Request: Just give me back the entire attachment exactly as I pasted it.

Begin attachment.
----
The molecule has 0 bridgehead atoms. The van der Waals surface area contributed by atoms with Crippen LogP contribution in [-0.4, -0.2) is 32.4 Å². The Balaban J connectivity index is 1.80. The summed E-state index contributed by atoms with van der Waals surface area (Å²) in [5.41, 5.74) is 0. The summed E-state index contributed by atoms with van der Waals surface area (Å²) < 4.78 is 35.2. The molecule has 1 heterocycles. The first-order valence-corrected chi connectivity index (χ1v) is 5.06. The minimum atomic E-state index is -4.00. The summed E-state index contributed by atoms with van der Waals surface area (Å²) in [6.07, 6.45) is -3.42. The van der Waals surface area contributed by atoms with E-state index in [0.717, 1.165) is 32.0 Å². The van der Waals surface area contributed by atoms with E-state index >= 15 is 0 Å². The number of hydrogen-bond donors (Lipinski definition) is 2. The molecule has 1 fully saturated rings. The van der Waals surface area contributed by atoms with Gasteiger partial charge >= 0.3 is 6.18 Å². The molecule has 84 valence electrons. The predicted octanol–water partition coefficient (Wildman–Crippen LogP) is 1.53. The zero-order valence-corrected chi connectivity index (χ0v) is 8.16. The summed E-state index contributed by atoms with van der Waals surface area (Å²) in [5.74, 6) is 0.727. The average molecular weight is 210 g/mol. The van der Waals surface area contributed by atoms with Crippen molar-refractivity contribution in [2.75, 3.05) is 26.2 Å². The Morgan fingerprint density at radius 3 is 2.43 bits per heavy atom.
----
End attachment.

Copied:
The molecule has 0 bridgehead atoms. The van der Waals surface area contributed by atoms with Crippen LogP contribution in [-0.4, -0.2) is 32.4 Å². The Balaban J connectivity index is 1.80. The summed E-state index contributed by atoms with van der Waals surface area (Å²) in [5.41, 5.74) is 0. The summed E-state index contributed by atoms with van der Waals surface area (Å²) < 4.78 is 35.2. The molecule has 1 heterocycles. The first-order valence-corrected chi connectivity index (χ1v) is 5.06. The minimum atomic E-state index is -4.00. The summed E-state index contributed by atoms with van der Waals surface area (Å²) in [6.07, 6.45) is -3.42. The van der Waals surface area contributed by atoms with E-state index in [0.717, 1.165) is 32.0 Å². The van der Waals surface area contributed by atoms with E-state index >= 15 is 0 Å². The number of hydrogen-bond donors (Lipinski definition) is 2. The molecule has 1 fully saturated rings. The van der Waals surface area contributed by atoms with Gasteiger partial charge >= 0.3 is 6.18 Å². The molecule has 84 valence electrons. The predicted octanol–water partition coefficient (Wildman–Crippen LogP) is 1.53. The zero-order valence-corrected chi connectivity index (χ0v) is 8.16. The summed E-state index contributed by atoms with van der Waals surface area (Å²) in [5.74, 6) is 0.727. The average molecular weight is 210 g/mol. The van der Waals surface area contributed by atoms with Crippen molar-refractivity contribution in [2.75, 3.05) is 26.2 Å². The Morgan fingerprint density at radius 3 is 2.43 bits per heavy atom.